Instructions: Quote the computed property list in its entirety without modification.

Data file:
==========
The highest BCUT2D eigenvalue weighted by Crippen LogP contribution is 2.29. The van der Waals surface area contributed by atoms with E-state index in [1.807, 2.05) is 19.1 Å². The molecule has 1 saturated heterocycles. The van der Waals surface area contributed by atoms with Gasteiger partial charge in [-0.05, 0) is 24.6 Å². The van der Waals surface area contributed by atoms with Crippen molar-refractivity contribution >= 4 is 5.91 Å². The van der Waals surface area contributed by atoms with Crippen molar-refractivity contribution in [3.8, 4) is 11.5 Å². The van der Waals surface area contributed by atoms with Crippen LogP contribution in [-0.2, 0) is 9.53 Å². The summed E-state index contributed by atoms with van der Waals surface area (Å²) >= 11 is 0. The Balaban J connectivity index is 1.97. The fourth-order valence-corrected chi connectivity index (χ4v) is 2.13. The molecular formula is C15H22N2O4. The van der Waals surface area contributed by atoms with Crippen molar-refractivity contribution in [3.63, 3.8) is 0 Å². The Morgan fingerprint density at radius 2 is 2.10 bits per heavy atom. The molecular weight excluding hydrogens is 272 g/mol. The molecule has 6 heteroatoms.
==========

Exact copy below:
The highest BCUT2D eigenvalue weighted by Crippen LogP contribution is 2.29. The van der Waals surface area contributed by atoms with E-state index in [1.807, 2.05) is 19.1 Å². The molecule has 1 saturated heterocycles. The van der Waals surface area contributed by atoms with Gasteiger partial charge in [-0.05, 0) is 24.6 Å². The van der Waals surface area contributed by atoms with Crippen molar-refractivity contribution >= 4 is 5.91 Å². The van der Waals surface area contributed by atoms with Crippen molar-refractivity contribution in [3.8, 4) is 11.5 Å². The van der Waals surface area contributed by atoms with Crippen LogP contribution in [-0.2, 0) is 9.53 Å². The summed E-state index contributed by atoms with van der Waals surface area (Å²) >= 11 is 0. The Balaban J connectivity index is 1.97. The fourth-order valence-corrected chi connectivity index (χ4v) is 2.13. The molecular formula is C15H22N2O4. The van der Waals surface area contributed by atoms with Crippen molar-refractivity contribution in [3.63, 3.8) is 0 Å². The Morgan fingerprint density at radius 2 is 2.10 bits per heavy atom. The molecular weight excluding hydrogens is 272 g/mol. The molecule has 6 heteroatoms.